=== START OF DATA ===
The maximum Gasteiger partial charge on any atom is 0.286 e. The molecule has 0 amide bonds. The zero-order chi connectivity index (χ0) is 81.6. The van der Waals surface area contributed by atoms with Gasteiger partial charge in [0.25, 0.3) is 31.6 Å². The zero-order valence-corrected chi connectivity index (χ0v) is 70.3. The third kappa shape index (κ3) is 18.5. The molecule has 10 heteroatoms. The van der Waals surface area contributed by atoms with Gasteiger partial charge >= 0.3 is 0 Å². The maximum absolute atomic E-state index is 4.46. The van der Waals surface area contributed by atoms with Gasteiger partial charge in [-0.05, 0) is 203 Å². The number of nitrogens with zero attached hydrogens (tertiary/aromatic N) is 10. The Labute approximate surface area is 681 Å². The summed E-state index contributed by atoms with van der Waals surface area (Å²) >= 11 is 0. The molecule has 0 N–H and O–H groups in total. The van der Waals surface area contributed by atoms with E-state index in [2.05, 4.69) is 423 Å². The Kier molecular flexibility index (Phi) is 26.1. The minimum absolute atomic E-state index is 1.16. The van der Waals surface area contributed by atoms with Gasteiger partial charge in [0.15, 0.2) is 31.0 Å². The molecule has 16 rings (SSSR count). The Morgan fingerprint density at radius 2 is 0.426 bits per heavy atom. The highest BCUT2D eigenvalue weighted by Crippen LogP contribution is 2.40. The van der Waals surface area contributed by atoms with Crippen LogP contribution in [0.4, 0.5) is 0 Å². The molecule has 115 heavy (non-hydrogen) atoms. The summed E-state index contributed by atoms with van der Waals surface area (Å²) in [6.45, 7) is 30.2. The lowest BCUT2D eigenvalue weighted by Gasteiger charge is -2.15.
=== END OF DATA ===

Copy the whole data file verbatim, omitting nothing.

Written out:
The maximum Gasteiger partial charge on any atom is 0.286 e. The molecule has 0 amide bonds. The zero-order chi connectivity index (χ0) is 81.6. The van der Waals surface area contributed by atoms with Gasteiger partial charge in [0.25, 0.3) is 31.6 Å². The zero-order valence-corrected chi connectivity index (χ0v) is 70.3. The third kappa shape index (κ3) is 18.5. The molecule has 10 heteroatoms. The van der Waals surface area contributed by atoms with Gasteiger partial charge >= 0.3 is 0 Å². The maximum absolute atomic E-state index is 4.46. The van der Waals surface area contributed by atoms with Gasteiger partial charge in [-0.05, 0) is 203 Å². The number of nitrogens with zero attached hydrogens (tertiary/aromatic N) is 10. The Labute approximate surface area is 681 Å². The summed E-state index contributed by atoms with van der Waals surface area (Å²) >= 11 is 0. The molecule has 0 N–H and O–H groups in total. The van der Waals surface area contributed by atoms with E-state index in [2.05, 4.69) is 423 Å². The Kier molecular flexibility index (Phi) is 26.1. The minimum absolute atomic E-state index is 1.16. The van der Waals surface area contributed by atoms with Gasteiger partial charge in [0.15, 0.2) is 31.0 Å². The molecule has 16 rings (SSSR count). The Morgan fingerprint density at radius 2 is 0.426 bits per heavy atom. The highest BCUT2D eigenvalue weighted by Crippen LogP contribution is 2.40. The van der Waals surface area contributed by atoms with Crippen LogP contribution in [0.4, 0.5) is 0 Å². The molecule has 115 heavy (non-hydrogen) atoms. The summed E-state index contributed by atoms with van der Waals surface area (Å²) in [6.45, 7) is 30.2. The lowest BCUT2D eigenvalue weighted by Gasteiger charge is -2.15.